Thursday, October 02, 2014

Home work...

Pretty much every day I get a reason to be happy that Cathy convinced me five years ago that we should buy a house in Iqaluit. It'll be five years ago in December that we moved in, but it was around this time in 2009 that we started seriously looking.

Understand, I did not want to buy a house. I was happy in our apartment and I have a deep, deep, deep loathing of owing money to anybody, let alone a bank. Seriously, if I have the option of borrowing $2.50 for a coffee in the morning and paying the person back in the afternoon, or just going without a coffee, I will chose doing without every time.

So owing a bank a few hundred thousand a time when I was unemployed, no...that was something I was not going to do.

If you've met my wife she's very...persuasive. Which is another way of saying I find it nearly impossible to say no to her.

But we did find a place and it's worked out well. We were unbelievably lucky, of course. It's a good house, but we didn't do an inspection on it because, well, there were no inspectors in Nunavut at that time. It was the second place we put an offer in on. We didn't use a real estate agent. We had enough money saved for the 20% downpayment, so no insurance was necessary. And we bought just before Iqaluit's real estate market went batshit crazy.

(Although it seems to have cooled. People are having a hard time making the leap of spending $500,000 on a three bedroom, one bathroom house with less than 2,000 square feet).

So yes, lucky. Insanely lucky. I try not to think of how much karma we burned on getting this place as hassle-free as we did. And we're always hearing stories about people living in apartments ready to snap. One friend is threatening to take a fire extinguisher to the next drunk in his building who pulls the fire alarm. I'm not sure if he's going to empty the canister on the person or hit them over the head with it.

Having said that, a house is still a house. It's not like the money is done once you buy the place. We got a good deal, but it's not like we haven't spent thousands since then. Tearing up carpet to put in hardwood flooring. New paint. New laminate flooring in the kitchen, bathroom and porch. New door in the hallway. New furniture and appliances. It all adds up.

But this summer we engaged in the scariest (for me) addition to the house....we hired a contractor.

Understand I am leery putting my fate into the hands of people who have vastly more knowledge and experience than I do, who are in a position of power than me, and who I am trust to do the right thing and giving them thousands of dollars. Because we have all heard horror stories about contractors. I'm not putting them at the same level as consultants (Hey kids! Guy Fawkes Day is coming up. Save your local forests and pitch some consultants on the fire instead!), but they make me nervous.

Basically, what was required was this. The house is 15 years old. For those 15 years the prevailing winds have slammed into the east facing side of the house. It take a toll. The siding was getting cracked and starting to bend. By the way, it's the same with every house on our street. We're hardly alone.

Last February we had a delightful windstorm with winds well over 120 km/h. When you're sitting in your living room, with no power, listening to the wind pound the size of your house that you know is vulnerable, and reading reports on Twitter of siding flying off newer houses on the Plateau, you make certain promises to yourself.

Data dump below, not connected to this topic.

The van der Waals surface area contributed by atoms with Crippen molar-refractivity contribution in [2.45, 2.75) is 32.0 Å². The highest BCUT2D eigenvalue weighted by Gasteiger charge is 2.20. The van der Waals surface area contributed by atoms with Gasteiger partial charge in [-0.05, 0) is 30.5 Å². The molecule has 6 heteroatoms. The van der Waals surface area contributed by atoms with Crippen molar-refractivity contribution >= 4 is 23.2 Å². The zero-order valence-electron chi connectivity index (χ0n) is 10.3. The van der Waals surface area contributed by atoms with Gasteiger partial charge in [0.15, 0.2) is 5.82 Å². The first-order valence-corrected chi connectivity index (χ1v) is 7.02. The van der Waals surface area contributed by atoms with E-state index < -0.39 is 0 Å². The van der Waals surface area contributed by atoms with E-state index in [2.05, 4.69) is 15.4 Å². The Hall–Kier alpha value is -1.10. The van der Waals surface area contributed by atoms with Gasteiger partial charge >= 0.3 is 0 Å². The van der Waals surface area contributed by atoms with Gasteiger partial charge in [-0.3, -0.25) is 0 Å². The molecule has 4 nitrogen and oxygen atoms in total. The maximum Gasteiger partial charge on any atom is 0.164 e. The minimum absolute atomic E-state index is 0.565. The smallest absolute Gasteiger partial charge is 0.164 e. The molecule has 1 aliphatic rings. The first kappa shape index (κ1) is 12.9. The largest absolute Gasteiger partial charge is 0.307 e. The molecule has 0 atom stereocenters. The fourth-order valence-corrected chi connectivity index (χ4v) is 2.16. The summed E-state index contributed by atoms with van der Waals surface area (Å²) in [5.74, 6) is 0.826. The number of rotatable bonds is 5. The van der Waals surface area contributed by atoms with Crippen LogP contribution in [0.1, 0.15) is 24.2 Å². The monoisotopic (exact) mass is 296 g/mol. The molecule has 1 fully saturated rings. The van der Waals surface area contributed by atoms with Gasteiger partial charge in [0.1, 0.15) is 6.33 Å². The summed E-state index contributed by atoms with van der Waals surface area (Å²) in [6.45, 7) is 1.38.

So come this summer, after much badgering, we finally got a contractor to give us an estimate on the work we felt was needed. The siding on the east side of the house had to be replaced. And rather than try to match the colour of the new siding to the rest of the house, we just decided to repaint the house. It could use it, to be honest. It was faded and a really ugly green colour we always loathed.

Oh, and while they were at it, check the roof to make sure it was ok and check the foundations to see if it had shifted (the joys of owning a house on stilts) and make any necessary adjustments.

The estimate was...considerable. But we had saved the money, bit the bullet and told them to go ahead.

You know, knock on wood, it seem to go pretty well. The did completely repainted the house, including the deck, skirting and eves, plus replaced all the siding on one side of the house in less than a week. No problems with the roof and while the foundation shifted slightly (all houses in Nunavut go through it) it seems to have settled into it's new spot. They attempted to shift the house back, but couldn't budge it. So she is where she is. They also adjusted the front and side decks to make them more stable. Doesn't appear they charged me for it either.

Oh, and it came in under estimate. They didn't charge me for the foundation work because, well, they couldn't move the foundation. Which I understand is logical, but still surprises me they did it. I suspect some contractors would not be quite that understanding.

So what do we have now? Well we have a house that used to look like this...

Probably four years old, but that green colour hadn't improved with age.

To a place that now looks like this.

So yeah, a much nicer looking house. I would have preferred something a bit brighter, but we just couldn't find a bright colour we liked. Still, we're really happy with it. And I'm not saying we're done. You're never done with a house. You're just in-between projects. But there is nothing that needs immediate doing. And after nearly five years, that's a really nice feeling.

Last Five
1. Dead Sea - The Lumineers*
2. Darkhouse - Spirit of the West
3. Demons - Joel Plaskett
4. Autumn light - Ron Sexsmith
5. Annie waits - Ben Folds